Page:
Backgrounds: Neonatal sepsis is a significant cause of mortality and long-term morbidity. The preterm infant has high-risk sepsis and its sequelae. Low birth weight infants were more susceptible to sepsis. Initial infections in neonates may not be identified due to non-specific symptoms and sign with the limited laboratory criteria. This study aims to describe the characteristics of neonatal sepsis in low birth weight infants in the neonatology intensive care unit of Sanglah Hospital.
Methods: A retrospective cross-sectional study was conducted among 168 infants aged zero to 28 days with birth weights <2,500 grams from May 2017 â€“ April 2018 at Sanglah General Hospital, Bali, Indonesia using a purposive sampling technique. The inclusion criteria were sepsis infants who were hospitalized in neonatology care rooms during the study period at Sanglah General Hospital. Variables assessed in this study were sex, location and mode of delivery, birth weight, gestational age, number of parity, length of stay, the onset of sepsis, as well as the outcome. Data were analysed using SPSS version 17 for Windows.
Results: The mortality rate of sepsis in low birth weight infants was 29.8%. Most of the subjects were male (53%), location of delivery at Sanglah Hospital (60.7%), born spontaneously (51.2%), birth weight were 1500-2499 grams (58,3%) and the most gestational ages were 32-36 weeks (44,6%). Early-onset neonatal sepsis (EONS) dominates patients with neonatal sepsis, with a mean length of stay was 23.27Â±20.32 days. The major infection risk factor was premature rupture membrane (PRM) >24 hours (14.9%), and minor infection risk factor was gestational age <37 weeks (78%), very low birth weight (44.6%) and asphyxia (41.1%). The total blood culture positivity was 38 (22.6%) cases, and Enterococcus faecalis was the most common organism in this study.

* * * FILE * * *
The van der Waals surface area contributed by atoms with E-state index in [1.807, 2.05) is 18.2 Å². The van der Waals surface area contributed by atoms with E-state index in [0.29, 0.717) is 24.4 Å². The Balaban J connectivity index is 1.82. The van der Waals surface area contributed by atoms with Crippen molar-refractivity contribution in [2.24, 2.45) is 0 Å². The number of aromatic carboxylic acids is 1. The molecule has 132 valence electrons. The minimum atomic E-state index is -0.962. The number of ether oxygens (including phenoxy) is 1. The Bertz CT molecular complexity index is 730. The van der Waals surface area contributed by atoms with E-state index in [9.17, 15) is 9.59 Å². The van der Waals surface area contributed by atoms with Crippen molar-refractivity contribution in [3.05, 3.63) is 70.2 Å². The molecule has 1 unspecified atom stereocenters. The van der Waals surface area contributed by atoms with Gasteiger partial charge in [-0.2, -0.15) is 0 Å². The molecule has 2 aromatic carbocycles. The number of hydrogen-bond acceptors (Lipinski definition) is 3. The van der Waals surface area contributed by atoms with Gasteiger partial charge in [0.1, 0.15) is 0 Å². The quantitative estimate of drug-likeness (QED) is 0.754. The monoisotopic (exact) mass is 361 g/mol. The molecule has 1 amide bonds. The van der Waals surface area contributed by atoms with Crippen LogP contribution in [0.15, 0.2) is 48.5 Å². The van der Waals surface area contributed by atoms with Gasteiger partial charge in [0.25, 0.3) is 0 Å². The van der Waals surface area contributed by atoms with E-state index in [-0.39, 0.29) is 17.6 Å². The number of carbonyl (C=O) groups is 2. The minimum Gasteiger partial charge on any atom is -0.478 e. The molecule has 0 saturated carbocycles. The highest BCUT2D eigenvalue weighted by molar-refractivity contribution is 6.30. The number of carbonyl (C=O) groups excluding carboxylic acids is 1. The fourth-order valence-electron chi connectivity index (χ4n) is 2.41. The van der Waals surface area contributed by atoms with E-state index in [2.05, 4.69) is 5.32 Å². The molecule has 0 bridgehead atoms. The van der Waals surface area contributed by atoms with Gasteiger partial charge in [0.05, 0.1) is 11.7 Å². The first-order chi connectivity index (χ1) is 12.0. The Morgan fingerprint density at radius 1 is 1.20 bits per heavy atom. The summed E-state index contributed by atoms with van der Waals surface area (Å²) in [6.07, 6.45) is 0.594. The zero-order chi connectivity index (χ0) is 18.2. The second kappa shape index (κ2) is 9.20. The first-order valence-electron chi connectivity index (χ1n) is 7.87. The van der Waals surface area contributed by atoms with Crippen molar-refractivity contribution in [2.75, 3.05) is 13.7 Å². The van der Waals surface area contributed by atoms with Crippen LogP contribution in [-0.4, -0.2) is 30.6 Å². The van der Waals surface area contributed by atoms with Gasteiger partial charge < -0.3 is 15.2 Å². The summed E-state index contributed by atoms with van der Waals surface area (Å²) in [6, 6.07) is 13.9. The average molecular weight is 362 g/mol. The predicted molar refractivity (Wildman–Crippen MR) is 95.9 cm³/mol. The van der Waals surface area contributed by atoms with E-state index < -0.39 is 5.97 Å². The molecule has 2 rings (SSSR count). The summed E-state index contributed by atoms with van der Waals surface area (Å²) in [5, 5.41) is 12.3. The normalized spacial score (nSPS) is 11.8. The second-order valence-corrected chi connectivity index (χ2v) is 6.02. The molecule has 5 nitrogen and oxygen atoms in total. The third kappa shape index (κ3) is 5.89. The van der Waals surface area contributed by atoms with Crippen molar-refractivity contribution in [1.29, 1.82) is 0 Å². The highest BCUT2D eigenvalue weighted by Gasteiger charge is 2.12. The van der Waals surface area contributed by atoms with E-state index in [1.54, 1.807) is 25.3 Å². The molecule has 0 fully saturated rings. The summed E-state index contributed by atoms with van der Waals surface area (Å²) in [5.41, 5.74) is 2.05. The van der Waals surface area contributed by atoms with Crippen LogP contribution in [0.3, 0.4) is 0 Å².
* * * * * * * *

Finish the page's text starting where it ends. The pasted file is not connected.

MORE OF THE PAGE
Conclusion: The incidence and mortality of neonatal sepsis in LBW infants were still high. The importance of knowledge and awareness of pregnant women about danger signs and the risk of infection can reduce the incidence of early-onset neonatal sepsis. Prevention of healthcare-associated infections can reduce the incidence of late-onset neonatal sepsis.